These need to be considered separately for each drug class as the body handles the drugs in very different ways and the potential sites for interactions are different.
All drugs in this class are partially or totally metabolised by the liver. Chlorpropamide is the only member of the class with substantial renal excretion, but is now rarely used. It is excreted much more rapidly in alkaline urine so its half-life and duration of action are reduced with excessive ingestion of alkalis. Antacids may increase the absorption of all the sulfonylureas and hence produce higher peak concentrations of the drugs and a risk of temporary hypoglycaemia.
Chlorpropamide has an additional interaction with alcohol which can produce significant facial flushing. This has been reported with very high doses of tolbutamide, but not with the other drugs in this group.
Sulfonylureas are highly protein bound drugs and may be displaced from blood protein binding sites by drugs such as the non-steroidal anti-inflammatory drugs. This can cause a short-term increase in free (unbound) sulfonylurea and hence temporary hypoglycaemia.
The majority of significant interactions with sulfonylureas are due to the induction or inhibition of cytochrome P450 enzymes in the liver. Table 4 lists the common interacting drugs and the resultant clinical outcomes. Although dicoumerol interacts with tolbutamide it is not used in Australia and there are no significant interactions reported for warfarin or phenindione.
This is the only drug of its class currently available in Australia. It has been in use for too short a time for the full spectrum of its potential interactions to have emerged. Like the sulfonylureas it is metabolised by a liver enzyme (cytochrome P450 3A4) and is potentially subject to many of the interactions listed in Table 4.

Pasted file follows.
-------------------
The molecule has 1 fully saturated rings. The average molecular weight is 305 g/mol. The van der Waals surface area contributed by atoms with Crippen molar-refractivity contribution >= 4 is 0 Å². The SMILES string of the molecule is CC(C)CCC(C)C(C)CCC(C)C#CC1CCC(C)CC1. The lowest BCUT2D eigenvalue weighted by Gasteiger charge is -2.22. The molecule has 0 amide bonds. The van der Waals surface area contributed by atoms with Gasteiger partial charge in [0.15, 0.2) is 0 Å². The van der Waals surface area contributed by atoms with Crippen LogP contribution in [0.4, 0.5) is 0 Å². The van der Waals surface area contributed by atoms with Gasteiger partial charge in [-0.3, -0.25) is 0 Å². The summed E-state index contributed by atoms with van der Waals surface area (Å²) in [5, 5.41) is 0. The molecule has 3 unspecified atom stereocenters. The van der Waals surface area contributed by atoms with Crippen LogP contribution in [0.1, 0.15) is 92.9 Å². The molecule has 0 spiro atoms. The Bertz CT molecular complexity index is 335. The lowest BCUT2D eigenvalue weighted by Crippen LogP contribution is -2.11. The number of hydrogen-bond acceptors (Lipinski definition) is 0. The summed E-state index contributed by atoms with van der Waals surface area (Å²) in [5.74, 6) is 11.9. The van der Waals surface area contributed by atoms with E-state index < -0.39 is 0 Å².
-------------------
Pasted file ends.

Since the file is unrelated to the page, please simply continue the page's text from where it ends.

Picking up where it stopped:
Potential interactions between sulfonylureas or repaglinide and drugs which alter hepatic enzymes
|Inducers of metabolism (reduce concentration of hypoglycaemic drug)||Inhibitors of metabolism (increase concentration of hypoglycaemic drug)|
|* Repaglinide concentrations not increased|
Metformin is the only biguanide available in Australia. It is not metabolised at all but is completely excreted in urine. Metformin may therefore accumulate and cause lactic acidosis if other medications have induced renal failure. Examples include contrast media, cyclosporin and aminoglycosides. Metformin should therefore be stopped before, and for 48 hours after, contrast radiography.
Metformin is excreted by the renal tubules and this process can be inhibited by cimetidine, but not the other H2 receptor antagonists. This interaction causes retention of metformin and increases the risk of lactic acidosis.
Acarbose inhibits alpha glucosidase in the gut wall. This reduces the release of glucose from carbohydrate and hence the amount of glucose available for absorption. The drug itself is only absorbed to a minor extent and any interactions relate to interference with its access to the gut lining. In general these interactions would be likely to reduce its efficacy and this has been reported with charcoal and digestive enzyme preparations. In addition neomycin may increase the unpleasant gastrointestinal adverse effects of acarbose.
So far three drugs in this group have been marketed but troglitazone has been withdrawn worldwide because of unacceptable hepatotoxicity. Troglitazone also induced cytochrome P450 3A4 and interacted with a number of drugs including cyclosporin and oral contraceptives. So far rosiglitazone and pioglitazone have not shown any significant interactions either in specific studies or in early clinical use. Pioglitazone is known to induce cytochrome P450 3A4 and it is possible that interactions with it and with rosiglitazone will become apparent over the next few years.
Interactions with oral hypoglycaemic agents are important because the outcomes, particularly hypoglycaemia, are serious. As with all interactions the times of high risk are when a second drug is started or stopped or has its dose changed. Regular co-prescription of the same dose of another drug is not likely to cause major problems.
The following statements are either true or false.
Click anywhere on the panel for the answers.
1. Drug interactions with metformin are due to induction or inhibition of hepatic enzymes.
2. Patients with diabetes may need to increase the dose of their oral hypoglycaemic drug when they start a course of corticosteroids.